A non-profit, the Appalachian Beekeeping Collective, hopes to bring the eco-friendly beekeeping industry in West Virginia where the coal industry used to reign. The coal industry in the US is no longer a thriving one and lead to the unemployment of thousands of miners. James Scyphers, having spent 20 years of his life mining coal, believes beekeeping has quite a lot in common with the process of mining. Both require physical labor, discipline, and proper training.
Appalachian Beekeeping Collective was built with the funds received from a lawsuit settlement against Alpha Natural Resources, a coal mining company that violated the terms of water pollution laws. The charity has used the money for restoring the environmental condition of the region and developing economic opportunities for the rural population.
On graduating from the “Introduction to Beekeeping” class, one receives free or low-cost bees along with equipment. They can also avail the continuous training programs and find mentors. These graduates can choose to maintain 2 to 20 beehives. Appalachian Beekeeping Collective collects the honey, packs and sells it for the trained beekeepers who receive $7 per pound. On average, one can earn around $700/hive.
The charity offers professional courses in making other products such as candles and lip balms to diversify employment opportunities. Their work not only makes them independent but also gives the declining bee population a place to thrive. Beekeeping helps to maintain the rural ecosystem but starting it can be a costly affair. The training is offered to the homeless coal miners and other associated people who struggle to make ends meet. According to Cindy Bee, a master beekeeper of the organization, the decline of the coal mining industry affected other local industries too. The new beekeeping industry is in a way boosting the economy of the town. More than 28% of people of West Virginia live in dire poverty and for them, free training is a good way to start a career as a beekeeper.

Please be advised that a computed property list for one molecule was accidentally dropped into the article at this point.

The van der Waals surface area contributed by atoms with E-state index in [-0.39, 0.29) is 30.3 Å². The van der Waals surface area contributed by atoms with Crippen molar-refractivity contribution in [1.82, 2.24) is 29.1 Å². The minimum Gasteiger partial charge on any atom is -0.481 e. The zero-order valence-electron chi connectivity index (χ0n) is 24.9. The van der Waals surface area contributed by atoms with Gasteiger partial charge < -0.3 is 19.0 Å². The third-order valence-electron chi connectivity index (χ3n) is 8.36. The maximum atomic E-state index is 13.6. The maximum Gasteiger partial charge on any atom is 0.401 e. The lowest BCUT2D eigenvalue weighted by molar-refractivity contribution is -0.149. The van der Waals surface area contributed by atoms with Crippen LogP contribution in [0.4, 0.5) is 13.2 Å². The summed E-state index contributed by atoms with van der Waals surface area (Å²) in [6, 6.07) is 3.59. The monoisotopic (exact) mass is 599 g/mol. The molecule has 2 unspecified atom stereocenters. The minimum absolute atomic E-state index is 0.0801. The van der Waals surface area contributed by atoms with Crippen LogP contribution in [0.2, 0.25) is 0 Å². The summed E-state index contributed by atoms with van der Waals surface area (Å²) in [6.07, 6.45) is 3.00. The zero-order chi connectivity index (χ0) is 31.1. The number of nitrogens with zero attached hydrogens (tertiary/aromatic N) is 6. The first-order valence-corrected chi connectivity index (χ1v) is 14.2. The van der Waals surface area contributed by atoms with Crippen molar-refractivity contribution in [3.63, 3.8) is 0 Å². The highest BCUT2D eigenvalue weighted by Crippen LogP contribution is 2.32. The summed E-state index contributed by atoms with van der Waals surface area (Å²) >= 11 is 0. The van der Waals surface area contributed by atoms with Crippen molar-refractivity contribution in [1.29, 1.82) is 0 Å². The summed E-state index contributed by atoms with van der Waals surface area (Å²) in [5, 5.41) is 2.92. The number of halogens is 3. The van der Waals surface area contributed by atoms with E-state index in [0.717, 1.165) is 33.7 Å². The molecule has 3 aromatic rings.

Modern agriculture has paved the way for the decline of the honey bee population. Large stretches of land, that used to provide pollen and nectar for the bees, now grow one variety of crop. Woodlands are disappearing at an alarming rate which again robs the honey bee of a home. Organized beekeeping thus helps to preserve honey bees and provides means of income to those who need it the most.
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